This financial compensation does not cover all the expenses that occurred in package proposal preparation, but it does cut part of them, provides motivation and incentive to participate, as well as guarantees that the proposal will be compiled employing a personalized approach to client’s need.

Paid tenders are our potential future as, in a way, those are beneficial for both the clients and the agencies. 


The advantages of paid tenders:

Conscious decision-making

The company takes a more conscious approach to deciding whether to make a request and assesses possible risks. And in case of uncertainty, it will simply save its own resources otherwise spent on a useless tender. 


More accurate selection of tender participants and their number.
It is a common client mistake to invite 5 or more companies to a tender. With the idea that “the more the marrier” companies employ as many agencies as possible in the development of proposals, obviously, hoping to get as many good ideas as possible. However, it is impossible to devote time for meeting with each agency, so companies opt for writing a very generalised, vague inquiry. The issue here is that with this little detail, the interpretations of the requirements may be very different. 

As a result: agencies of different profiles and levels take part in the same tender; the comparison will not be objective. And client will spend a lot of extra time considering offers that do not meet their level and request.


Professional, creative work on proposal creation is expensive. That is why many agencies with highly skilled teams and years of experience choose not to participate in questionable tenders. Of course it is not always easy to deny the request, especially if the client himself is aspiring! In those cases the agencies do participate, but the proposal are not that highly detailed. This creates a loop for smaller, less experienced agencies to enter the market. They tend to overexaggerate their own abilities and possibilities and underscore the risks to be taken.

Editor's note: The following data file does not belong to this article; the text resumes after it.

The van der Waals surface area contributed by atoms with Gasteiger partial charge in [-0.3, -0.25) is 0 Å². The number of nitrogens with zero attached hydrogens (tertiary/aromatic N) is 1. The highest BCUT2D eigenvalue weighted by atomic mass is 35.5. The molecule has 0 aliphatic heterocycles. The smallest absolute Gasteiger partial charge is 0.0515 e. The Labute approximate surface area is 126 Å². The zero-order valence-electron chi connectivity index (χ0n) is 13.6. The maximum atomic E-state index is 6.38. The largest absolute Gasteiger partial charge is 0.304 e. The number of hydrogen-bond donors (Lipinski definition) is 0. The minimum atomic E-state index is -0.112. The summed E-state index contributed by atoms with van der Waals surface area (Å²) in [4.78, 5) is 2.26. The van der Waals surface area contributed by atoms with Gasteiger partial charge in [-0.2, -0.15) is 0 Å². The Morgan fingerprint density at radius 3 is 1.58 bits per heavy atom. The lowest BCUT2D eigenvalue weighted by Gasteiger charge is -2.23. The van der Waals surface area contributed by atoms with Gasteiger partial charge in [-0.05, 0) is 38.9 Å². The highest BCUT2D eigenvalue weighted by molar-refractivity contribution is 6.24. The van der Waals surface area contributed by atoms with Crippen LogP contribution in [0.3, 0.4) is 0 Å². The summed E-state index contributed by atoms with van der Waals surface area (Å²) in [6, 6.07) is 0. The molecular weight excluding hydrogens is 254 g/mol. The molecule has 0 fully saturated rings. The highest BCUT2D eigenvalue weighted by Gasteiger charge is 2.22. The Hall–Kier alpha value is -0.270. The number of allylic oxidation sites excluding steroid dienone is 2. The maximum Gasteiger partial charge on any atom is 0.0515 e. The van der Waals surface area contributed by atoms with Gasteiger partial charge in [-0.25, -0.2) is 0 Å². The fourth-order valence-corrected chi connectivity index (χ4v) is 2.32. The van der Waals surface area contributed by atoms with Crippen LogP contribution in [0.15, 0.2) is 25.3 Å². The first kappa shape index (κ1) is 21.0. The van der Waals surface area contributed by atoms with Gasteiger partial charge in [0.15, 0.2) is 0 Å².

As a result the client receives a semi-finished product or simply unconvincing ideas, forced to choose from what he has received, while all the imprecisions will lead to additional time spent on coordination later on, exceeding the initial budget.


In our experience, the agency is more likely to be involved with greater detail in a small tender, where both you and they will have the opportunity to devote time to meetings and developing a proposal. This way you will receive a more personalized and detailed offer. And as a result, by completing the tender you are more likely to maintain the loyal attitude and trust of all tender participants, which will allow you to receive high-quality proposals within your requests in the future.

In conclusion – paid tenders are just a minor part of the event budget, but they have a crucial role in bringing the client closer to the desired result, increasing sense of loyalty among partners and most importantly saves time.